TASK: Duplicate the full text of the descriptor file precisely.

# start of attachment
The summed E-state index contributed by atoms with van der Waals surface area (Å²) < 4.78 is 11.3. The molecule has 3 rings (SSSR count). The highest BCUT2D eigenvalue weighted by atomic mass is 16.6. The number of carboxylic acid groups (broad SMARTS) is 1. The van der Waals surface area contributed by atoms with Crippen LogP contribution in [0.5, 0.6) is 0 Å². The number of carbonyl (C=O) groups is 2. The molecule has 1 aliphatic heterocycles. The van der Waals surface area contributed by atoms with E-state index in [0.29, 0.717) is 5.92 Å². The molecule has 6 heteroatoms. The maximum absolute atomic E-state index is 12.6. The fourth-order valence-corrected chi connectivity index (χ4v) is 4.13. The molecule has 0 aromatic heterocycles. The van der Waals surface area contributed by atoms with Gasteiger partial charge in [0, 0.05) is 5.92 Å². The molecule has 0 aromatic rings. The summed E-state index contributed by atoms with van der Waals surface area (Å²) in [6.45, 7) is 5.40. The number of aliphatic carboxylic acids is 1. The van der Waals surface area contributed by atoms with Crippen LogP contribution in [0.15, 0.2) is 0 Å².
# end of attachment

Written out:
The summed E-state index contributed by atoms with van der Waals surface area (Å²) < 4.78 is 11.3. The molecule has 3 rings (SSSR count). The highest BCUT2D eigenvalue weighted by atomic mass is 16.6. The number of carboxylic acid groups (broad SMARTS) is 1. The van der Waals surface area contributed by atoms with Crippen LogP contribution in [0.5, 0.6) is 0 Å². The number of carbonyl (C=O) groups is 2. The molecule has 1 aliphatic heterocycles. The van der Waals surface area contributed by atoms with E-state index in [0.29, 0.717) is 5.92 Å². The molecule has 6 heteroatoms. The maximum absolute atomic E-state index is 12.6. The fourth-order valence-corrected chi connectivity index (χ4v) is 4.13. The molecule has 0 aromatic heterocycles. The van der Waals surface area contributed by atoms with Gasteiger partial charge in [0, 0.05) is 5.92 Å². The molecule has 0 aromatic rings. The summed E-state index contributed by atoms with van der Waals surface area (Å²) in [6.45, 7) is 5.40. The number of aliphatic carboxylic acids is 1. The van der Waals surface area contributed by atoms with Crippen LogP contribution in [0.15, 0.2) is 0 Å².